CARE Item Set / Section GG for ARU Inpatient Rehab (vs FIM) Revisited

CARE stands for Continuity Assessment Record and Evaluation.

Let’s talk about the CARE tool, which can be thought of as the FIM – or functional independence measure replacement in acute rehab or inpatient rehab for occupational therapy. This post will be a general overview of how the CARE tool is different than FIM mainly for occupational therapists working in this setting. My name is Jeff and I work in inpatient rehab and am both FIM and CARE tool certified.

I have been using FIM for several years now and the CARE tool since it was first implemented and mandated by CMS in ARU. CARE stands for Continuity Assessment Record and Evaluation (CARE) Item Set. You can think of it as the replacement to FIM. I will be talking about inpatient rehab, but similar outcome measures are used in skilled nursing facilities (or MDS), long-term care facilities, and home health (or OASIS).

Why do we CARE about the CARE tool? No pun intended. Well — in the United States, Medicare can be thought of as the “gold standard”. What they use or recommend for healthcare such as outcome measures sets a trend and oftentimes, other insurances often follow their lead. Although the CMS or center for medicare and medicare replaced the FIM, it’s not to say that the FIM is no longer used. Some insurances may use or reimburse based on the FIM, but it is probably being phased out. In OT school, you will likely learn about the FIM.

As many readers are already familiar with FIM, it will be easiest to compare it to the CARE tool to highlight the differences. One important thing to remember is that the numbers for the CARE tool scores have a 0 prefix before them for the single digits so 01, 02, 03, etc. — not 1, 2, 3. etc.

First of all, while the FIM was a scale from 1-7, the CARE tool scale ranges from 1-6. The CARE tool eliminated 7, which was modified independent. Modified independent is now combined together with independent as 06. So keep in mind that although the score does not describe the client as modified independent for an activity, such as an ADL, the OT can always describe this in the narrative portion to be more specific.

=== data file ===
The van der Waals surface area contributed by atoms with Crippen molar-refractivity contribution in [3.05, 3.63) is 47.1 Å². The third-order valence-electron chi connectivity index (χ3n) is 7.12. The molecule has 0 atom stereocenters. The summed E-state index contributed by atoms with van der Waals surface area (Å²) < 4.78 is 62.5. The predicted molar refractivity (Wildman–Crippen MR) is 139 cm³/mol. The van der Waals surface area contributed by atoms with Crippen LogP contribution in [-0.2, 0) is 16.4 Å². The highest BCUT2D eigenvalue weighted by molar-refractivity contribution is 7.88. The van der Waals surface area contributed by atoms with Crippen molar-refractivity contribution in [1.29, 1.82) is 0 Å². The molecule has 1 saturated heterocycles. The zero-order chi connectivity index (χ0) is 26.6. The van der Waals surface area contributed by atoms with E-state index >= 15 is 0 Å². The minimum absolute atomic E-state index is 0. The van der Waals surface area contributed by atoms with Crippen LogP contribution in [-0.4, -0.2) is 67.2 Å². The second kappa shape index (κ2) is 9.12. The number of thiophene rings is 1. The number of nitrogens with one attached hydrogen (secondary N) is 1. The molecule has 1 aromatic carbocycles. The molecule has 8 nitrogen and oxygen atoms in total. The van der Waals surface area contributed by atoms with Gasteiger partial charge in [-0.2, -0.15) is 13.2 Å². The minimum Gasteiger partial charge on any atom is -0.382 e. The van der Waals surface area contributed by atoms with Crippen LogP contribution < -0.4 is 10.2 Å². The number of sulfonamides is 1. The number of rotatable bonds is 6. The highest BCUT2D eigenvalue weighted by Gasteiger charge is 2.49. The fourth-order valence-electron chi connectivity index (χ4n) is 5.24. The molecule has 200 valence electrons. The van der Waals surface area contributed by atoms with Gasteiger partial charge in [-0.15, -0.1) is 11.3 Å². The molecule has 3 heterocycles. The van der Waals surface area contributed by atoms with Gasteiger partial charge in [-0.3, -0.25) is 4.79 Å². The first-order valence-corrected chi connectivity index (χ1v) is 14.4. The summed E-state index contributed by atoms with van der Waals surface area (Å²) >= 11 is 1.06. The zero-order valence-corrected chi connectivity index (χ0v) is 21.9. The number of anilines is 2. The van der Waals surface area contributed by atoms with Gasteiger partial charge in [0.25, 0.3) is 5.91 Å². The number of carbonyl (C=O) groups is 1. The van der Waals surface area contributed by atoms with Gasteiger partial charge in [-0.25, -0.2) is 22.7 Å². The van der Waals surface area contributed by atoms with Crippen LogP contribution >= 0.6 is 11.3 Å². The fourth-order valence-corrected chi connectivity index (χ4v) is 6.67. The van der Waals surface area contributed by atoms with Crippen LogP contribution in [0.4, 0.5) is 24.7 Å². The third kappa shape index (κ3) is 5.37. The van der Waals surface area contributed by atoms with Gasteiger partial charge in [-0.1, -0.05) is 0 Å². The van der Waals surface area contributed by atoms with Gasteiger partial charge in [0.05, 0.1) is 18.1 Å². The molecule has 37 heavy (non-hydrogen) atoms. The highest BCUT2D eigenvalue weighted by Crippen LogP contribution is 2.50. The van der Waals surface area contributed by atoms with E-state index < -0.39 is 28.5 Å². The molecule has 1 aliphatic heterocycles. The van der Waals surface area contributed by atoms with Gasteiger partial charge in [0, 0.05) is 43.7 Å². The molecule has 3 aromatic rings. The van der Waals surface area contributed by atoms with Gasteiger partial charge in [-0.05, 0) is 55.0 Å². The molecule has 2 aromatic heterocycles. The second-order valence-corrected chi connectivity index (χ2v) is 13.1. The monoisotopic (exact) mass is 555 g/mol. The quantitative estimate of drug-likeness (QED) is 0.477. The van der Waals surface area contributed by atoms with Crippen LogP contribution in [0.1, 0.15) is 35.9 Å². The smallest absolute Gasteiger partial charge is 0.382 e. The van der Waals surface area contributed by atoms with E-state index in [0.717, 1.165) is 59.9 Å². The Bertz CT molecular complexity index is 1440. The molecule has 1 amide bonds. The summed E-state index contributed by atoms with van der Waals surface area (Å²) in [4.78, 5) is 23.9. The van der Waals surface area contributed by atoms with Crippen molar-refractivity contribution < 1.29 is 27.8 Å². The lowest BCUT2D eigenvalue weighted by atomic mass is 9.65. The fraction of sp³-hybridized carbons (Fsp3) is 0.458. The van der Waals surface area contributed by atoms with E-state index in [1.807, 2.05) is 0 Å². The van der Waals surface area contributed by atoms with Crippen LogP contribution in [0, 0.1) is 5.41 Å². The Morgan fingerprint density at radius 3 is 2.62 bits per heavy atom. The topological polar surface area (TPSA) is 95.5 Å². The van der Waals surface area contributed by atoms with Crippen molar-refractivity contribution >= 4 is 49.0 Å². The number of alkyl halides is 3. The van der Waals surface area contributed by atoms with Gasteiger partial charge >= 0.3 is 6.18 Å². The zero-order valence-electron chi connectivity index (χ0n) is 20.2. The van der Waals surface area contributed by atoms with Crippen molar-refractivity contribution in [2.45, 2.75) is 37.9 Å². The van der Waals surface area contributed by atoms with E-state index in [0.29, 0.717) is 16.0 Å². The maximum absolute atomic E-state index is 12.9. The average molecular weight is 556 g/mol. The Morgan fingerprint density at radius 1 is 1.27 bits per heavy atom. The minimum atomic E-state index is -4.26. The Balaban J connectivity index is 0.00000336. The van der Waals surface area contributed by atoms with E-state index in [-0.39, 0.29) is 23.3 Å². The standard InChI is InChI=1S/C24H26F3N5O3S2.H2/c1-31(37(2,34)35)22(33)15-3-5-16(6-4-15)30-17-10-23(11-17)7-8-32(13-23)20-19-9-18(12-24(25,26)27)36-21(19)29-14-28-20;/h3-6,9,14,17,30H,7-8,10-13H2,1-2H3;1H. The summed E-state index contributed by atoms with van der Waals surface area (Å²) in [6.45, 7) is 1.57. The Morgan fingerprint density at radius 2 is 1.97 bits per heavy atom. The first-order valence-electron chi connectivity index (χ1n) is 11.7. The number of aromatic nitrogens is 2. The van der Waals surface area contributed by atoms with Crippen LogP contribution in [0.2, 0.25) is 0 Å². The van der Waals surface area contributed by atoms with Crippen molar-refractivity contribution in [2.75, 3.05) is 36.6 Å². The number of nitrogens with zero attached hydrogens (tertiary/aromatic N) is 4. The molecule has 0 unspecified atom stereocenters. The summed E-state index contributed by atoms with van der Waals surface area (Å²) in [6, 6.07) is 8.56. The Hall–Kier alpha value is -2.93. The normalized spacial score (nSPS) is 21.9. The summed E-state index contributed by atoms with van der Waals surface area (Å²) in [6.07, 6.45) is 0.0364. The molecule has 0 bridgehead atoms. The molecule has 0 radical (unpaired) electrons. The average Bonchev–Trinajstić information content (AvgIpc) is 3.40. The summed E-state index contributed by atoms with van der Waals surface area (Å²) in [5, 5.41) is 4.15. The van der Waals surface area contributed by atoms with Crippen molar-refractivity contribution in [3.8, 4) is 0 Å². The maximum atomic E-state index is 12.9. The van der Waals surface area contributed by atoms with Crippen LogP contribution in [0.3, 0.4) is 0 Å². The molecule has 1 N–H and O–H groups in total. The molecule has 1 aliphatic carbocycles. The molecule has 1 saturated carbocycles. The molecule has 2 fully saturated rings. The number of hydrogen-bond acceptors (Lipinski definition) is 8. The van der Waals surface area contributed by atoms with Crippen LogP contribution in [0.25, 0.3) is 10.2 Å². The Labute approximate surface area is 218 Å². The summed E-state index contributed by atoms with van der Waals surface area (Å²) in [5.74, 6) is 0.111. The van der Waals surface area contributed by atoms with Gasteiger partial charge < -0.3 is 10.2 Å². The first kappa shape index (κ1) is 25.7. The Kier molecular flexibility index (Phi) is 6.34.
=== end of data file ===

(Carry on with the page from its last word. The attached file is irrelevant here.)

Most OTs are probably familiar with the levels of assistance min assist, mod assist, and max assist. The CARE tool makes this much more confusing now. Rather than increments of 25%, 50, and 75% for min, mod, and max assist respectively, the percentage level of assist is now either less than 50% or more than 50% to come up with the score. Per the CARE tool, a client is never really “supposed to be” exactly 50%. If they are, then the OT gives them the benefit of the doubt and would score in their favor by rounding down. You can think of it as rounding 50% to 49%.

The more confusing part is the terminology. There is no more “min assist” and it is now called “partial assist”. Less than 50% level of assist is known as partial/moderate assist since it includes 1% to up to 50%. Let me repeat. Less than 50% level of assist, or 50% exactly (which is rounded down), is known as partial/moderate assist.

This means a client can technically be min assist and progress to moderate assist in the traditional sense, but in the CARE tool’s eyes, the score will still be the same, 03.

More than 50% is known as substantial/max assist. Let me repeat that one again. More than 50% is known as substantial/max assist. So what this means that it’s now more difficult for a client to show functional changes in the eyes of the CARE tool scores because besides being dependent and supervision, they can only have 2 possible CARE tool scores, 02 for substantial/max assist and 03 for partial/moderate assist. Remember they did away with the term min assist.

There are some other changes to the CARE tool. If a task was refused the score is 07. Other scenarios are not applicable, not attempted to environmental limitations, and not attempted due to medical condition or safety concern.

Overall, scoring such as the body parts for showers are very similar to the FIM and the fraction or sum of the parts is what gives you the percentage, which then translates to the CARE tool score. So if the OT assist with say 70% of body parts for a shower, that would be substantial/max assist, or 02.

CMS has a handbook with examples and goes into each ADL, cognitive function, and interdisciplinary scoring such as for PT and speech in way more detail. And don’t worry – you are required to be trained and certified to score the CARE tool in OT practice.

To read more about the CARE tool, check out my blog post and decision tree calculator which outputs a CARE tool score based on the level of independence or limitations of the patient.

Jeff is a licensed occupational therapist and lead content creator for OT Dude. He covers all things occupational therapy as well as other topics including healthcare, wellness, mental health, technology, science, culture, sociology, philosophy, and more.